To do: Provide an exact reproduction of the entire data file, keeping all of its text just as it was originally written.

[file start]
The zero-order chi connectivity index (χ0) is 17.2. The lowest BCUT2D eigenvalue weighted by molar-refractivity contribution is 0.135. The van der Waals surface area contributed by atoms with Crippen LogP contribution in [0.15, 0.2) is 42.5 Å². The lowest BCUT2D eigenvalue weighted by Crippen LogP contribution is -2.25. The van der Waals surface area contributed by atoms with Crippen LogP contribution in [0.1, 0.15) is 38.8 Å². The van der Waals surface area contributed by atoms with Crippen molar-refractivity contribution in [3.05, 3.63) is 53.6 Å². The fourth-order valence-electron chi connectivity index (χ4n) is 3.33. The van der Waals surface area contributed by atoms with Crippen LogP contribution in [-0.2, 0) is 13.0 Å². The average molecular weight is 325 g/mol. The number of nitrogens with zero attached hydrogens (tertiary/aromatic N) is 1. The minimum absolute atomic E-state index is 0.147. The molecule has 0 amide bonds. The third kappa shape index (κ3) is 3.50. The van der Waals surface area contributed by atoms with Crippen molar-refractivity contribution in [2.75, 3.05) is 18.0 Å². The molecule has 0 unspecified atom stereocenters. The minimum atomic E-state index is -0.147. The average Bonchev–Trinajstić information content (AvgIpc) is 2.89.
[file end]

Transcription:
The zero-order chi connectivity index (χ0) is 17.2. The lowest BCUT2D eigenvalue weighted by molar-refractivity contribution is 0.135. The van der Waals surface area contributed by atoms with Crippen LogP contribution in [0.15, 0.2) is 42.5 Å². The lowest BCUT2D eigenvalue weighted by Crippen LogP contribution is -2.25. The van der Waals surface area contributed by atoms with Crippen LogP contribution in [0.1, 0.15) is 38.8 Å². The van der Waals surface area contributed by atoms with Crippen molar-refractivity contribution in [3.05, 3.63) is 53.6 Å². The fourth-order valence-electron chi connectivity index (χ4n) is 3.33. The van der Waals surface area contributed by atoms with Crippen LogP contribution in [-0.2, 0) is 13.0 Å². The average molecular weight is 325 g/mol. The number of nitrogens with zero attached hydrogens (tertiary/aromatic N) is 1. The minimum absolute atomic E-state index is 0.147. The molecule has 0 amide bonds. The third kappa shape index (κ3) is 3.50. The van der Waals surface area contributed by atoms with Crippen molar-refractivity contribution in [2.75, 3.05) is 18.0 Å². The molecule has 0 unspecified atom stereocenters. The minimum atomic E-state index is -0.147. The average Bonchev–Trinajstić information content (AvgIpc) is 2.89.